How many times did I tell myself to give up?

When I evaluate myself about where I am in comparison to where I want to be in a research career, I see many areas where I can take it further. I used to review these ‘incompetency’ as part of my weakness. Now, I see that as potential of my growth and development.

In my early days of research journey, my supervisor got me ready by telling me the reality of feedback from examiners or reviewers.
“When it comes back, don’t take it personally. It is not about you or your ability. It is simply an indicator telling you that you can expand more.”

I remember the first time I had to apply for ethical approval for my research, my supervisor gave me similar advice.
“Get ready to justify and respond to address all questions they might have in relation to your research. We are not telling you to do alone because you are still under training.”
She got me to do a table which we now called “Response table” for all of our submissions such as ethical application, grant application, report, and manuscript submissions. It actually become a mandatory table to include when responding to an Institutional Review Board for the ethical clearance. It is part of our standard practice.

Although I see my potential of growth in many areas, it doesn’t mean I have no doubts about my current ability. Because my progress is so small, I actually doubt my ability to initiate, write, or contribute to a successful manuscript. I am yet to be competent to do it by myself. Yes, I understand in modern society, majority of manuscripts are developed through collaboration with other authors. However, at the moment, I feel what I can contribute and/offer is so little and limited.

Our greatest weakness lies in giving up.

The most certain way to succeed is always to try just one more time.

Thomas Edison

When I was developing several manuscripts out of my Master thesis, I had trouble understanding how to write it differently so it becomes an acceptable manuscript that editors will consider to publish in their journal. As publishing from my Master thesis was not a requirement for graduation, I don’t know how many times I questioned my supervisors “Do we really need to do this?”

At the beginning, even though my supervisors prepared and warned me, receiving a rejection wasn’t a present experience. Without my supervisor’s support, I probably had gave up publishing from my Master thesis. “Let’s try for another journal”, “Let’s try one more time”.

During the whole research career, not publishing a manuscript might seems a small thing. However, as I have learned in last few years, it won’t be just that one manuscript you would put in a “too hard” basket. Probably by the end of your research career, there would be numerous manuscripts that would never pass your office. I remember there were times I thought “my findings were not significant enough to be published” but my supervisor responded “there are important message here that we have to tell”.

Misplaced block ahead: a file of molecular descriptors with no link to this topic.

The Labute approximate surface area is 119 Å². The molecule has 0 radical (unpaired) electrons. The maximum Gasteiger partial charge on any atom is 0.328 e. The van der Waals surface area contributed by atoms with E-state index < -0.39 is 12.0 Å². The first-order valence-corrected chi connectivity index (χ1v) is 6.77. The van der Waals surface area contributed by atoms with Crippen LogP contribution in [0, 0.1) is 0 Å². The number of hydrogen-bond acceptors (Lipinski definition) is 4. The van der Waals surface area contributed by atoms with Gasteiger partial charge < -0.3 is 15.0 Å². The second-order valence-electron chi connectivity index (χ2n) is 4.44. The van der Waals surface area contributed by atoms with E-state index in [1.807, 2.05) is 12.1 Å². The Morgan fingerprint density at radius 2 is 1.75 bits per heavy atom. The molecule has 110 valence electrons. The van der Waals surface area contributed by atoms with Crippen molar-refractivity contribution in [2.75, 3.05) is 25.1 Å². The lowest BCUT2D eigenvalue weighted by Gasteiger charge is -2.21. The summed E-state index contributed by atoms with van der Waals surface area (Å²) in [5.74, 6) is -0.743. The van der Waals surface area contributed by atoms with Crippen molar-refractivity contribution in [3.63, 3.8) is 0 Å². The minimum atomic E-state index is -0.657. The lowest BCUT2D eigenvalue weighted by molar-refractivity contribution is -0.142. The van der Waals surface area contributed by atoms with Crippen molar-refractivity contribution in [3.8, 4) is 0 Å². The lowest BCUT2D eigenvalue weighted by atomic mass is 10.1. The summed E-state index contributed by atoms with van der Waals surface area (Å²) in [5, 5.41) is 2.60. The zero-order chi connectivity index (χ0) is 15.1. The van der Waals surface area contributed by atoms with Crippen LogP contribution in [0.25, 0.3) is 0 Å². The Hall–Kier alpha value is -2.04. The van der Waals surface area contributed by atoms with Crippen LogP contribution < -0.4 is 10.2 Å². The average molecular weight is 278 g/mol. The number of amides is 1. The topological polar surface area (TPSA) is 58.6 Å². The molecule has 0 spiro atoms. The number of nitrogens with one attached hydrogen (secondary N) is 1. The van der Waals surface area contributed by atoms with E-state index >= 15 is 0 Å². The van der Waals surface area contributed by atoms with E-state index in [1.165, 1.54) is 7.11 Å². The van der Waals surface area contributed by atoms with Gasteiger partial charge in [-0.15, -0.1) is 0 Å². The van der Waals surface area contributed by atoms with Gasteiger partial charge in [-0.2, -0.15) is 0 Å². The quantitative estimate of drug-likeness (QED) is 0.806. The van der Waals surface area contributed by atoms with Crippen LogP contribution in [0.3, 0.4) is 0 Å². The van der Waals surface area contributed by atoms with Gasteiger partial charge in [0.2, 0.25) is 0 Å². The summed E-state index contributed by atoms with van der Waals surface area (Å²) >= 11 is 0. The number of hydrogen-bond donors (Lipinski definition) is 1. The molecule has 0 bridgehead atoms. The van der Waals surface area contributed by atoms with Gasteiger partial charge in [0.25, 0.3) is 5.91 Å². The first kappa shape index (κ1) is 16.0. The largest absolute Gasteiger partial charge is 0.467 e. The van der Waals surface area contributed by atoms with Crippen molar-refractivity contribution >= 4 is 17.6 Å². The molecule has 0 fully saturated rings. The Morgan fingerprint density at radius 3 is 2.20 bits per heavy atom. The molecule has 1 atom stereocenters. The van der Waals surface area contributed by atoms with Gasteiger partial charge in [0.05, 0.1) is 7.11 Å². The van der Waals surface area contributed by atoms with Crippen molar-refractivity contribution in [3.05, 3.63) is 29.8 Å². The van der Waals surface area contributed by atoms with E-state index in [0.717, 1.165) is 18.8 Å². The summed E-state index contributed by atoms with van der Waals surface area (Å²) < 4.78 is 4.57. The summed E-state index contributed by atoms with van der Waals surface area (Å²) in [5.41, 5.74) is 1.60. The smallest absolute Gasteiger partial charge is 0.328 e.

The biggest hurdle is rejection … be ready for it.

The difference between successful people and unsuccessful people is the successful people do all the things the unsuccessful people don’t want to do.

When 10 doors are slammed in your face, go to door number 11 enthusiastically, with a smile on your face.

John Paul DeJoria

Success is the ability to go from failure to failure without losing your enthusiasm.

Winston Churchill

My supervisor actually modelled this to me. When we are writing a manuscript together, I often have this confused and unbelieving expression on my face while she has totally opposite facial expression. Her face will be lit with excitement, enthusiasm, curiosity, and fascination. Then, she will say one of her faviourate statement “I think we are onto something”. Not surprisingly, she will provide and share her insights why she thinks it is significant and that in turn feed into my curiosity, enthusiasm, and fascination. By the time I know, I am so into this manuscript development that I will talk and think about it all day long. It becomes my motivation to keep going.

What I have learned these years is a rejection will not kill you. It just mean that you can write it better if you try. It might be the journal you targeted didn’t see the potential of your manuscript. There will be countless reasons you can come up but a truth is that you can improve your manuscript. My supervisor did trained and prepared me well to survive in such reality.

Are you aware of what you are about to give up?
Is that something you can easily let it slip?
What is your motivation to keep going?

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